While a visiting professor at Cornell University, Jeff Clune and fellow researchers discovered this: Modularity in biological networks, such as networks of neurons and genes, does not evolve because it speeds up adaptation, as the current leading theory professes. Rather, modularity in such organisms evolves because it saves on “wiring costs” due to modular networks’ use of fewer and shorter connections.

“Neurons mostly connect only to nearby neurons,” says Clune, an assistant professor of computer science who became a faculty member at UW this month. “Evolution doesn’t want to build tissue it doesn’t need, so it saves on the cost of building and maintaining neural connections by using a modular design.”

This new theory is detailed in a paper titled “The Evolutionary Origins of Modularity,” which was published in the Proceedings of the Royal Society Jan. 30 (today). In addition to Clune, the paper’s authors include Hod Lipson, an associate professor in Cornell University’s departments of mechanical and aerospace engineering and computer science; and Jean-Baptiste Mouret, a robotics and computer science professor at Universite’ Pierre et Marie Curie in Paris, France.

Many biological entities -- from human brains to gene regulation to protein interactions -- are organized into modules, which are essentially dense clusters of interconnected parts within a larger network. These modular designs are similar to how engineers build cars out of various components, such as spark plugs and fuel injectors, or how children create structures from Lincoln Logs or Legos.

Using powerful computers, the research group simulated 25,000 generations of evolution. They were able to test their theory by evolving networks with and without a cost for network connections.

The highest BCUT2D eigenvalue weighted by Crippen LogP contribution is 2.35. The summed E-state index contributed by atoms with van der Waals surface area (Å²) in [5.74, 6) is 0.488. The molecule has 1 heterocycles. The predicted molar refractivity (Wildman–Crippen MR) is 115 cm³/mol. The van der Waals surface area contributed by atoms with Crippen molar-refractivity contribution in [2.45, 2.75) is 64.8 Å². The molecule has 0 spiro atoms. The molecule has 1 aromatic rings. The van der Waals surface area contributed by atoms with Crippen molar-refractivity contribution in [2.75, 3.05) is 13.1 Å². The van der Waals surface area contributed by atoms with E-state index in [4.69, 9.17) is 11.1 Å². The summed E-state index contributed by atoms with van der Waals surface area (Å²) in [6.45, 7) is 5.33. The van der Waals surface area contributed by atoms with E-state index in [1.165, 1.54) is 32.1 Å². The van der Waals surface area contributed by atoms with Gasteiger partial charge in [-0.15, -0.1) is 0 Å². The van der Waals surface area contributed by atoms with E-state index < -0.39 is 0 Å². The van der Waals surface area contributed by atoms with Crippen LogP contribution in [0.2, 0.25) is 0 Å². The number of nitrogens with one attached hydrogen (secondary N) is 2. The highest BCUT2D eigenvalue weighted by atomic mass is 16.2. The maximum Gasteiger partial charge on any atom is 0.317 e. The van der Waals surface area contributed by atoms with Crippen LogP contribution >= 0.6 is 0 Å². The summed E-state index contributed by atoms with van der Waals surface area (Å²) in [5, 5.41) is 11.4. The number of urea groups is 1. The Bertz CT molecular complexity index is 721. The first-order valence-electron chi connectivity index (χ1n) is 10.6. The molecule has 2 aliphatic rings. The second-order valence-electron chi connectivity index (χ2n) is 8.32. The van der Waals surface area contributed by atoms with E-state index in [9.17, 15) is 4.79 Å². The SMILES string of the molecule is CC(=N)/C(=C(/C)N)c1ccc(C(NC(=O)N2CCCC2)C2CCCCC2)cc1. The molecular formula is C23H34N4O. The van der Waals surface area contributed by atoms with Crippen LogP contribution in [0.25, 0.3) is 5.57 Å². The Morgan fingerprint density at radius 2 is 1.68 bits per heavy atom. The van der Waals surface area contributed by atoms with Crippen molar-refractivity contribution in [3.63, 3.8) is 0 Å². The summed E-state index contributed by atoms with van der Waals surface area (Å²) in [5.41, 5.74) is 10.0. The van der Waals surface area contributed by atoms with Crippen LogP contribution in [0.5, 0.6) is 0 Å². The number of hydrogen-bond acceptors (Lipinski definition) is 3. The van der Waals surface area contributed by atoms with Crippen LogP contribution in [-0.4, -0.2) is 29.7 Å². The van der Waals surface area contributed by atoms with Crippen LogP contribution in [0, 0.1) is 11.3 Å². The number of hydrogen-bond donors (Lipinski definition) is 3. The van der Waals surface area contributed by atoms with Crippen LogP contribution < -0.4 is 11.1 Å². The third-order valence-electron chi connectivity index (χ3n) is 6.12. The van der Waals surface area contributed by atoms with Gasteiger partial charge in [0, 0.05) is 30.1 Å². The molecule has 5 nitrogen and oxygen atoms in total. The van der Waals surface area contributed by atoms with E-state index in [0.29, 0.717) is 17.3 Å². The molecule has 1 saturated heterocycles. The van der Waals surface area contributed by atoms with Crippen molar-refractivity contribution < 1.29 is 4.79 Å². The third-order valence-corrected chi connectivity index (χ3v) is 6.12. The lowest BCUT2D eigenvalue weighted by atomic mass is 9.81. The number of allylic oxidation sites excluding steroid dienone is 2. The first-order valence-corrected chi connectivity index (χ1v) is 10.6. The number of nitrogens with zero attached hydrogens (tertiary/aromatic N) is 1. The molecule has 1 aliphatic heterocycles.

“Once you add a cost for network connections, modules immediately appear,” Clune says. “Without a cost, modules never form. The effect is quite dramatic.”

Clune likened the findings to a road network. Within a city, many of the roads are connected to each other, but few of the local roads are connected to the roads in other cities. Instead, you have just a few connections between cities (e.g. highways). Biological networks are organized similarly, and for a similar reason: it is expensive to build connections (roads), especially long ones.

Clune and his team used computational simulations of evolution for their study for two reasons. It is much faster than natural evolution, allowing evolutionary experiments with thousands of generations to occur in a few days, and it provides more experimental control. It would have been impossible, for example, to conduct this experiment in a naturally evolving species because there is no way in nature to eliminate the cost for connections.

In addition to helping biologists understand why organisms are built in a modular fashion, the results may well have significant implications for evolutionary computation, which is a field that harnesses evolution for engineering purposes, such as evolving artificially intelligent robots.

“Trying to figure out how to evolve modularity has been one of the ‘holy grails’ of this field,” says Clune, whose specialty is artificial intelligence. “We can use this discovery to create more intelligent robots that can find people stranded in an avalanche, pick up trash in national parks or disarm landmines.”

The research was supported by the National Science Foundation and the French National Research Agency. To read the paper, go to http://rspb.royalsocietypublishing.org/content/280/1755/20122863.full.

Photo: Jeff Clune, a UW assistant professor of computer science, was part of a research team that discovered that modularity in humans and other organisms evolves because it saves on “wiring costs” -- the costs associated with building and maintaining network connections encourages the evolution of modular designs, which have fewer and shorter connections.